Anyone who has curly hair knows that it can be both a blessing and a curse. While curls, be they voluminous and large or small and tight, are beautiful in their own right, it can be difficult to maintain any other kind of hairstyle such as straight hair.
So, if you’re wondering how to straighten curly hair without frizz, you’ve come to the right place.
Why Does My Curly Hair Get Frizzy After Straightening?
For starters, individuals with curly hair are more likely to have a naturally frizzy appearance. The reason for this has to do with the structure of the hair shaft.
Your hair shaft has three layers, but the outermost layer is the one we need to focus on here. This layer, which is called the cuticle, has many pieces that overlap one another much like shingles on a roof.
When hair is healthy and well-maintained, these pieces lay flat and give your hair an overall smooth and shiny appearance. But other circumstances can disrupt these pieces and cause them to lift up.
Those with naturally curly hair may notice more frizz than other hair types because their hair’s shape and texture make it difficult for the scalp’s oils to make their way down the shaft.
To add insult to injury, even straightening your curly hair can make this frizz worse. Aside from your hair’s natural affinity for frizz, the next biggest culprit is dryness.
If you’re straightening your hair with a traditional flat iron, that means you’re using heat to control your hair’s shape and texture. Heat is typically very effective, but it can be bad news for your hair’s health.
Your hair is full of natural oils whose job it is to keep your strands nourished and healthy. When you use heat on your locks, it sucks these oils out of your hair. Ultimately, your hair is left dry and brittle and can become seriously damaged over time.
This dryness and lack of moisture increase friction, which – you guessed it – leads to frizz.
How to Avoid Frizz
The main cause of frizz is dryness, so the overarching solution to the problem is adding and maintaining moisture.
Choose Smoothing Products
The key to learning how to straighten curly hair without frizz is choosing a product that aims to solve your problem. So, if your hair needs some frizz control, look for that in your shampoo and conditioner.
Of course, there are so many products that make the same claims these days, so making that decision can be difficult. Keep your eye out for a few of these ingredients on the label:
- Natural and essential oils
- Hydrolyzed keratin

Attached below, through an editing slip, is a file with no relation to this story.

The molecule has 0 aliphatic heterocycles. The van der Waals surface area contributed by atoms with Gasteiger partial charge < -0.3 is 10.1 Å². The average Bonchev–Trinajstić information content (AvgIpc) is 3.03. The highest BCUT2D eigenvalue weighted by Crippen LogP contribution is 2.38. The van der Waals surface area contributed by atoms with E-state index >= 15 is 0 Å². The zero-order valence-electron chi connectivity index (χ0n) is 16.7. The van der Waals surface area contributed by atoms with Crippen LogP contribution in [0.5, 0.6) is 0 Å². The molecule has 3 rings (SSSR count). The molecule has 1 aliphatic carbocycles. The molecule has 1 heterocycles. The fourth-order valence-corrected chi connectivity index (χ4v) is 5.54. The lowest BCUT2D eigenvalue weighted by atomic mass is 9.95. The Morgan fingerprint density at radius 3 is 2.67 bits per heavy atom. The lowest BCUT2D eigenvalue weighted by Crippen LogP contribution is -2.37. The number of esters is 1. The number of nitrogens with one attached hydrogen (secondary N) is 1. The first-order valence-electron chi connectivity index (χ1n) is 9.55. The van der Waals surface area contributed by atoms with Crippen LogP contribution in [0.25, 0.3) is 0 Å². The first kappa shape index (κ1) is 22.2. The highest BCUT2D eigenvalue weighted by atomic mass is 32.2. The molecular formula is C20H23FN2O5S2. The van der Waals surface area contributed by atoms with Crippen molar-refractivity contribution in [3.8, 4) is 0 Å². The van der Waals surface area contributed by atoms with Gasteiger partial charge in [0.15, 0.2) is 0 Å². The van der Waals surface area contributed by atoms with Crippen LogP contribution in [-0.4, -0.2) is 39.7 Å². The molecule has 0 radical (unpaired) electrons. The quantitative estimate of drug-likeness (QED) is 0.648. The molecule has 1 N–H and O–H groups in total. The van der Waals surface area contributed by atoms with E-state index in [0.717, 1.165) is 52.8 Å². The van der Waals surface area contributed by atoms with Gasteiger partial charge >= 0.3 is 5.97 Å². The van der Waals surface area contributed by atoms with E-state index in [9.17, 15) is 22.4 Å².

- Fruit extracts
Be sure to avoid sulfates, which can dry out the hair and scalp.
Wash with Lukewarm Water
Washing your hair in very hot water can actually increase your chance of frizz. Hot water tends to have the same effect as humidity, which causes your hair’s cuticle to become very rough and open.
Extremely hot water can also stress your scalp out, preventing it from producing and distributing the beneficial oils it offers naturally.
Washing your hair with warm or lukewarm water can prevent this from happening and may improve the texture and life of your hair.
Use a Heat Protector
Always – and we do mean always – use a heat protector on your hair any time you apply heat to it. A thermal heat protectant creates a barrier between your heat styling tool and your hair.
You can find a heat protector in the form of a spray or a cream. Generally, sprays work best for fine hair while creams are more effective for thicker hair. If you’re working with curls, you may find cream is better for your texture and thickness.
Using a heat protector works best when you section out your hair as you work. Whether you’re straightening with a blow dryer or a flat iron, work in sections and apply your thermal protectant as you go.
Don’t Max Out Your Heat
Many flat irons today come with excessive heat settings that skyrocket to temperatures of 400 degrees or more. Just because your tools go that hot doesn’t mean you need to set them that hot.
Hair Finder offers a great tip for testing the heat of your straightener before using it.
Take a piece of tissue paper and moisten it with a spray bottle. Place it between your flat iron for ten seconds and check its appearance afterward.
If the tissue paper is dry with no discoloration, you’re at the ideal temperature. However, if you do find discoloration, burns, or smoking, then you need to lower the temperature settings on your tool.
Use an Oil
Once you’ve straightened your hair, treat it to a bit more moisture by adding a finishing oil. There are tons and tons of oils on the market today, most of which are designed to promote shine, conditioning, and moisture.
These can all contribute to the minimization of frizz in your naturally curly hair, even after straightening it.
A few oils that are great for thick and curly hair types are cold-pressed castor oil, coconut oil, and argan oil. Lightweight oils are great for thinner hair that struggles with flyaways and light frizz.